Sunday, 19 July 2015

Chewing - A Problem?

Why Bunnies Chew?
  • Chewing is part of a bunny's nature, and to bunnies, it is a rather enjoyable pastime. 
  • The practical benefit: a bunny's teeth do not stop growing, so they are worn down by everyday chewing and munching. 

The Right Attitude
From a human's point of view, chewing is often considered to be "bad" behaviour because household items are often targeted for chewing purposes. Common objects include:
  • wires
  • legs of wooden furniture
  • remote control buttons
  • books placed on accessible shelves

We must understand that our bunnies don't know it's our treasured possessions they unknowingly damaged. They are innocent.

DO NOT hit, scold or punish your bunny in any way.

The Common Mistake: Chewing "Rewarded"
When we're engrossed in activities like watching TV, a graceful hop up the bookshelf or consistent gnawing on the wooden chair legs will no doubt attract our attention.

In order to somewhat stop this behaviour and resume our activity, we give our bunnies a treat or an extra piece of vegetable. After eating, they usually become satisfied and will go about with their usual grooming or resting business.

Now, here is what the bunny learns from our actions: "Ohh, by chewing, I get something yummy."

Chewing is unconsciously encouraged!

How to Prevent
1. Provide hay at all times.
  • When your bunny finishes the given amount, do not hesitate to offer more. The bunny can munch on the hay to satisfy his/her chewing urge.

2. Chew wood
  • These can be bought from a pet shop.

3. Bunny-proofing your home
  • You can use baby gates to fence off your study, for example, where the books are kept.
  • Wires can be encased in plastic tubing. Slit the length of the tubing to wrap the wire inside. 

First published on 07/08/2011

Thursday, 9 July 2015

Bonding With Your Bunny

What is Bonding?
Perhaps bonding sounds like a heavy word, as it is not uncommon for new bunny owners to have the "How exactly do I bond with my bunny?" question. Actually, it simply involves you, the human, hanging out with your bunny and both of you getting to know each other more.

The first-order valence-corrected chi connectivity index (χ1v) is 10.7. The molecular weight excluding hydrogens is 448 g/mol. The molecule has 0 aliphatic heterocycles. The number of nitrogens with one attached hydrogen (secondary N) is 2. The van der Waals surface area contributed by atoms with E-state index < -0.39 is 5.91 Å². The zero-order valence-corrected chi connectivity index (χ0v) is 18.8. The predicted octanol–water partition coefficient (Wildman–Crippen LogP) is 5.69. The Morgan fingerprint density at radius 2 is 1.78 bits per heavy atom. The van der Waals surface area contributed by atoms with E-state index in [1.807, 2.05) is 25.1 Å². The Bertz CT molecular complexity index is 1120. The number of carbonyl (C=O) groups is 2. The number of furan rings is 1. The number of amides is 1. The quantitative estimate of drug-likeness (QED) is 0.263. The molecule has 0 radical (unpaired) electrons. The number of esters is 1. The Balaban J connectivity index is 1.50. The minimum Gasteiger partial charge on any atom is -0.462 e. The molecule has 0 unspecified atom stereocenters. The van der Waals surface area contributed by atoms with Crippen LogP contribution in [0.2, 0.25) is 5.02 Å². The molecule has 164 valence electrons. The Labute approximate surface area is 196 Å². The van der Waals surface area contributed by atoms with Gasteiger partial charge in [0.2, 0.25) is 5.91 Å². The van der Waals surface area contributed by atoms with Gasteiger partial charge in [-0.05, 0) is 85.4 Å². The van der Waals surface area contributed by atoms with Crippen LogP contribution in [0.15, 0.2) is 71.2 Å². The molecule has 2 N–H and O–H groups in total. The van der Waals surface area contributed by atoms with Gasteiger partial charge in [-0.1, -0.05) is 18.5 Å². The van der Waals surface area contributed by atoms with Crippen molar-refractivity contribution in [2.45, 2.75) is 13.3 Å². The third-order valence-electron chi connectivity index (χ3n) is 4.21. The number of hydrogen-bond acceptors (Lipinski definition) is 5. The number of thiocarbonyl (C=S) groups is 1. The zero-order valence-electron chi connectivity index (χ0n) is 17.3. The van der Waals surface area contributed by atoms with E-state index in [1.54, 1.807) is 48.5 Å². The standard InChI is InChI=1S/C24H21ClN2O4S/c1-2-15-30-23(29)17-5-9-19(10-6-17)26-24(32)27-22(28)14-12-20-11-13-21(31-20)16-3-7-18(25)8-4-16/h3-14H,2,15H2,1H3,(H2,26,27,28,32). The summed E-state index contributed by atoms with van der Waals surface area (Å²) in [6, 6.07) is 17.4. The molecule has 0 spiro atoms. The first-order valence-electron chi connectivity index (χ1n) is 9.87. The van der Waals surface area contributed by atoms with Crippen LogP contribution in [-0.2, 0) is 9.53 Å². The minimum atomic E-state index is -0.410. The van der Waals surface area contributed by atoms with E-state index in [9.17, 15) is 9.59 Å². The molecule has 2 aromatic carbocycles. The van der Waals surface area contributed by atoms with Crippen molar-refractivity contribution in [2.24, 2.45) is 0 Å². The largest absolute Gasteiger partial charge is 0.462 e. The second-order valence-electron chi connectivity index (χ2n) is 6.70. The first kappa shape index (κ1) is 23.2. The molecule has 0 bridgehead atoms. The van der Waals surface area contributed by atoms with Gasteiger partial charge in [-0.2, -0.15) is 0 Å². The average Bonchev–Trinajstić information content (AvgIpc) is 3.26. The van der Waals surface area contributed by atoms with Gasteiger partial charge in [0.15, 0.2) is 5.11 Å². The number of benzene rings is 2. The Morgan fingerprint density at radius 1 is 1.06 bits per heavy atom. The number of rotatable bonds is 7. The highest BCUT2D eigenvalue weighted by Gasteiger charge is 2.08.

Jippie enjoying pets

The First Step: Abandoning Preconceptions
"Affectionate", "cuddly", and "friendly" - these are the words that tend to come to one's mind when thinking about a bunny. Bunnies are indeed wonderful, intelligent creatures, but the typical "cute" image of a bunny doesn't represent the actual animal. It is very important that you see your bunny as an individual.

Each bunny has his/her own unique personality; some are naturally adventurous, some are feisty and bossy, while some are shy and are more on the introvert side. 

When bonding - or in less intimidating words, hanging out - with your bunny:

  • Open the cage door and let your bunny come out on his/her own.
  • Sit near, but not directly beside, your bunny. Keep a polite distance. Your bunny will come to you if he/she wants to.
  • Talk to your bunny, speak gently and give compliments: "Hello, you're a handsome bunny, you know that?"
  • If you wish to pet your bunny, approach slowly with your fingers and start from the head. It is better to position yourself beside your bunny when doing so instead of in front of him/her.
  • Avoid making any sudden, loud noises or movements.
  • Restrain yourself from carrying up and cuddling your bunny. He/she is not familiar with you yet, and so might kick and struggle when held against their will, potentially injuring both of you.
  • When wanting to pet your new bunny, I personally advise you not to use your whole hand on his/her back. It may startle him/her.
  • Do not follow or chase your bunny around - you would appear like a threat!

When it is time for your bunny to return to his/her cage or play area, use a strand of vegetable or a tiny piece of carrot to tempt and guide your bunny back. During this period, try to use carrying only as a last resort.

If your bunny seems more interested in knowing the furniture rather than you, there is no need to become disheartened or angry. The keys to a good relationship with your bunny are:

  • Allocating time daily for your bunny.
  • Making yourself the source of affection and pets.
  • Making yourself the supplier and waiter of your bunny's food.
  • Focus on your bunny when you're with him/her. Stop the incessant chatter that is so often present in our busy heads. It's not quality time spent if your mind is constantly on other things.
  • Of course, lots of patience and love.

First published on 29/07/2011

Sunday, 5 July 2015

Deemo Ending

The Deemo 2.0 update was released some time last month. I finished the game last night, and although I have prepared for the ending (I couldn't resist reading the spoilers), it still gave me an aching, sad feeling when I watched the epilogue myself. The way the story is presented was heart-wrenching.

Saturday, 4 July 2015

(Piano) Stranger In Moscow

Finally. At last. 

I started creating a piano version of 'Stranger In Moscow' by Michael Jackson between Feb and March. And now, it's July - and I have, with my current level of skills, completed it.

I'm not a professional, certainly - I only finished Grade 1 ... I did attend another lesson at a different centre: 'play by ear', which is supposed to teach you how to play a song instantly on piano, so that you won't need to constantly rely on music sheets. I never did the class long-term though, the fees were quite expensive and the teacher, well, he does have a good skill when it comes to the piano, but personally after a few lessons, his advice was only 'choose a new song, practice' ... I understand practice makes perfect but the monthly fee is Very. Expensive.

Anyhow, with a bit of theory I learned from Grade 1 and early Grade 2, a little knowledge of chords from the 'play by ear' lessons, some reference to the videos already uploaded on Youtube - voila! This is my own version: